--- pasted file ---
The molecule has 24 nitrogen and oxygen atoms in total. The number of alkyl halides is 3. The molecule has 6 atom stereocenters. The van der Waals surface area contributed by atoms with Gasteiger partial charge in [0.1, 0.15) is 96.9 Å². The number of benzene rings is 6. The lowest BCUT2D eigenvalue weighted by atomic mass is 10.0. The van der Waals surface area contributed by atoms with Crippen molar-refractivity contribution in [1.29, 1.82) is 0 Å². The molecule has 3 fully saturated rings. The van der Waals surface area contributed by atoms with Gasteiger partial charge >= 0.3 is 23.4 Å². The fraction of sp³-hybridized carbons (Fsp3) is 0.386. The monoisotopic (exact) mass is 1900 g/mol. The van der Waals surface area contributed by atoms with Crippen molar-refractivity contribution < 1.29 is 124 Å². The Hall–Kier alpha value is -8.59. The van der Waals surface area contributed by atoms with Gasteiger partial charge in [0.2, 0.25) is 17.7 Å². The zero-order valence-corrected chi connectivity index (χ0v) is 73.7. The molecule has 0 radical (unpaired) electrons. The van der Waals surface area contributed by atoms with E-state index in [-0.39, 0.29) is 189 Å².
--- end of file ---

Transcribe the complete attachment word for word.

The molecule has 24 nitrogen and oxygen atoms in total. The number of alkyl halides is 3. The molecule has 6 atom stereocenters. The van der Waals surface area contributed by atoms with Gasteiger partial charge in [0.1, 0.15) is 96.9 Å². The number of benzene rings is 6. The lowest BCUT2D eigenvalue weighted by atomic mass is 10.0. The van der Waals surface area contributed by atoms with Crippen molar-refractivity contribution in [1.29, 1.82) is 0 Å². The molecule has 3 fully saturated rings. The van der Waals surface area contributed by atoms with Gasteiger partial charge >= 0.3 is 23.4 Å². The fraction of sp³-hybridized carbons (Fsp3) is 0.386. The monoisotopic (exact) mass is 1900 g/mol. The van der Waals surface area contributed by atoms with Crippen molar-refractivity contribution < 1.29 is 124 Å². The Hall–Kier alpha value is -8.59. The van der Waals surface area contributed by atoms with Gasteiger partial charge in [0.2, 0.25) is 17.7 Å². The zero-order valence-corrected chi connectivity index (χ0v) is 73.7. The molecule has 0 radical (unpaired) electrons. The van der Waals surface area contributed by atoms with E-state index in [-0.39, 0.29) is 189 Å².